The solution that emerged from online citizen deliberation was, essentially, to ensure a level playing field that did not “undercut the meter” of taxis — the basis of “fair competition” as Tang put it — and let consumers decide whenever they need a ride. Consensus thus emerged around these points: Taxis need not be painted yellow and the requirements for insurance and registration were to be exactly the same.
Because public opinion became so clear during this exercise, legislators quickly codified the proposed regulations into law. Uber threatened to leave for the first couple months thereafter, but it finally decided that it had to adapt to the vetted public norm, not the other way around, and could still make a going business out of it. Today, Uber is just another taxi fleet, along with co-ops and companies, whose edge is its signature ride-hailing app.
Another example concerned the issue of same sex-marriage. In 2018, citizens were asked to vote on competing referendums. One would preserve the definition of marriage in the civil code as between a man and a woman. The other would have amended that code to include same-sex marriage. The latter was defeated and the “pro-family” vote carried the day.
Here again, the path out of the polarization created by the popular vote was to find a way to level the playing field by discovering where a rough overlapping consensus existed. By taking this approach, deliberative consultation among citizens was able to shift the discourse away from the “pro-family” vs. LGBTQ value systems to where agreement could be reached: to give the right of artificial reproduction to women who have not entered into a heterosexual marriage and ensure that any child born either way would share the same opportunities. Even without a marriage equality act, this achieved much of its purpose, determined, as Tang put it, by “bylaws instead of in-laws.”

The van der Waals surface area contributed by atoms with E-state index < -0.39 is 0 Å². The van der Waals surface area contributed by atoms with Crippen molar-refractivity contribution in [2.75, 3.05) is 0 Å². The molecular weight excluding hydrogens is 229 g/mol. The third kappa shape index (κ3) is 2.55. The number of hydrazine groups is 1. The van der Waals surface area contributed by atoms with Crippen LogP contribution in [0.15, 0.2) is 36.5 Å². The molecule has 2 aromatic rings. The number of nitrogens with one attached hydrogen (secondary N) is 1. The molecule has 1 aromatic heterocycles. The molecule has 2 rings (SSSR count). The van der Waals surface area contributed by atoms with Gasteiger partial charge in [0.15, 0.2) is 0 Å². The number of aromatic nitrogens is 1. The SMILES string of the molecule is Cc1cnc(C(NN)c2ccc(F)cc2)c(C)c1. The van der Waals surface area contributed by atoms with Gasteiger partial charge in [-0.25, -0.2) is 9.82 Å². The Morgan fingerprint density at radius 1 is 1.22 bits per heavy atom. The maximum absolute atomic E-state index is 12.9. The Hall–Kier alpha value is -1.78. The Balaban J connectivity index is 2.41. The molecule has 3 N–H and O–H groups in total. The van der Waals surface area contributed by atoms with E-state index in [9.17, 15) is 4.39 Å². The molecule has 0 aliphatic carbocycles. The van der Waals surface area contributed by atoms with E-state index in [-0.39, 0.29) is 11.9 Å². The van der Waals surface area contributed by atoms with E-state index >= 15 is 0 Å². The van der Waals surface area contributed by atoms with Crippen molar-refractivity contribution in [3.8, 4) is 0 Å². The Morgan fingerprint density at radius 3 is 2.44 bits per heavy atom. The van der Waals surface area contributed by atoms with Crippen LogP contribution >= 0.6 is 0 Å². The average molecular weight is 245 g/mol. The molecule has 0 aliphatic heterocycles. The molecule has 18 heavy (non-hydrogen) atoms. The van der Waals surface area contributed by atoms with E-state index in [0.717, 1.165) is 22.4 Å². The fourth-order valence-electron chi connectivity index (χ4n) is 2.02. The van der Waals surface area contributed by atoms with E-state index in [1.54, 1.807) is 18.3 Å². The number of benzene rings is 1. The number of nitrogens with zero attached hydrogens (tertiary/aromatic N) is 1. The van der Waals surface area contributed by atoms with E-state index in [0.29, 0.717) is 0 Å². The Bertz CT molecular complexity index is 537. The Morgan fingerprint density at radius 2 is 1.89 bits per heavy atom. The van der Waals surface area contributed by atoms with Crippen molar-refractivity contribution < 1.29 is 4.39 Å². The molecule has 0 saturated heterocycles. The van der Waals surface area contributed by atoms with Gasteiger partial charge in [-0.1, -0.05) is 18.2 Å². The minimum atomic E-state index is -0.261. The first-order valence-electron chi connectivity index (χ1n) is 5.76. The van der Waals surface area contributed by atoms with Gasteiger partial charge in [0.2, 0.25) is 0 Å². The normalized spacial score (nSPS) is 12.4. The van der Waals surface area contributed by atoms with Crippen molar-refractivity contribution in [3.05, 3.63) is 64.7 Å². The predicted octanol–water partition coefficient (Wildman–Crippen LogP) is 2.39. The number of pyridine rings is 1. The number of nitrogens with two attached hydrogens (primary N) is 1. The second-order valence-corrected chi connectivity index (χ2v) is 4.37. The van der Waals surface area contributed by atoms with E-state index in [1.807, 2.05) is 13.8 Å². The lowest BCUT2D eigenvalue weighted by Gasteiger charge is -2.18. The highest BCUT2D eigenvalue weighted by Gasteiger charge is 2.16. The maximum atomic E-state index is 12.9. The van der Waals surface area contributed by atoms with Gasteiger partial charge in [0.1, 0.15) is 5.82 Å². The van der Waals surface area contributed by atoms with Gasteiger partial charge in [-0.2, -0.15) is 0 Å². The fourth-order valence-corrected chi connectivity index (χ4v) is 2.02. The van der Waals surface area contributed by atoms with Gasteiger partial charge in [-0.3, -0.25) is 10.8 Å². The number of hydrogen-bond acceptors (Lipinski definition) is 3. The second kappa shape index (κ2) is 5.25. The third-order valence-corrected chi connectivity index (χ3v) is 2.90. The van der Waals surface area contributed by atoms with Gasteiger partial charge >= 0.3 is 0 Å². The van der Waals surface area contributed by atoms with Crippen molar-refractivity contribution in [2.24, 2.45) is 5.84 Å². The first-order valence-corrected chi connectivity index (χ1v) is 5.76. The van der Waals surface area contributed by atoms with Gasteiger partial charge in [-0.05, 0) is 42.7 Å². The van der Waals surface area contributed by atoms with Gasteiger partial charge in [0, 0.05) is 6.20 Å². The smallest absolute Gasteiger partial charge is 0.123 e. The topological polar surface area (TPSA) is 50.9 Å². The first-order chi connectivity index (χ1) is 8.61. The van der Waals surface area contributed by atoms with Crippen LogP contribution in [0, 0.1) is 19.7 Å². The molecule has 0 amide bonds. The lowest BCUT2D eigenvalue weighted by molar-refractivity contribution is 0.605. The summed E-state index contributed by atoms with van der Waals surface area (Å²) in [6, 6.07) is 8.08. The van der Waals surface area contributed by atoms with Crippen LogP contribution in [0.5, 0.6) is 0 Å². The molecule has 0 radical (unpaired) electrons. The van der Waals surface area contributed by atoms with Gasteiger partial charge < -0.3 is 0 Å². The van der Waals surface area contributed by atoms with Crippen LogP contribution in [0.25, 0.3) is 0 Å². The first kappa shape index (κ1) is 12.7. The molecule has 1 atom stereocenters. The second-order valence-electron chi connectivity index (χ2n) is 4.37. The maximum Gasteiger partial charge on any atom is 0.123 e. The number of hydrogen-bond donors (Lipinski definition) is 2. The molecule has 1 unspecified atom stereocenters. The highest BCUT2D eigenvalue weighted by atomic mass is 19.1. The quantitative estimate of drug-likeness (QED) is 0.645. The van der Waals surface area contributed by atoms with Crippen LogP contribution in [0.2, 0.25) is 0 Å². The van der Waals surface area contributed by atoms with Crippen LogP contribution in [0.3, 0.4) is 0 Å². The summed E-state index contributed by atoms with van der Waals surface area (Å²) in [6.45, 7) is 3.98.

This case is a good illustration, she says, of how deliberation aimed at identifying a common value among diverse stakeholders “is not just about compromise, but about innovation.”
Also in Noema this week, David Stasavage and Nathan Schneider see the digital democracy of the future utilizing new technologies to return to the pre-modern idea that rule through the consent of the governed is about far more than periodic elections but entails the very kind of ongoing engagement of citizens that Audrey Tang has fostered.
“Advanced online democracies,” they write, “may end up looking very different from modern democracy — which is, after all, largely a product of 18th-century ideas. Governance hackers are experimenting with opinion polling through artificial intelligence, cryptographic juries for resolving disputes and the dynamic selection of delegates in real-time, issue by issue. Someday, online communities might be able to design a custom democracy for themselves as easily as installing apps from an app store. Rather than simply replicating modern democracy, we have an opportunity to develop previously untried forms of democracy.”
When the light bulb of collective intelligence is hooked up to the currents of wired connectivity, the possibilities of innovation abound. The breakdown we are witnessing around us today is the generative space out of which this new politics will be born.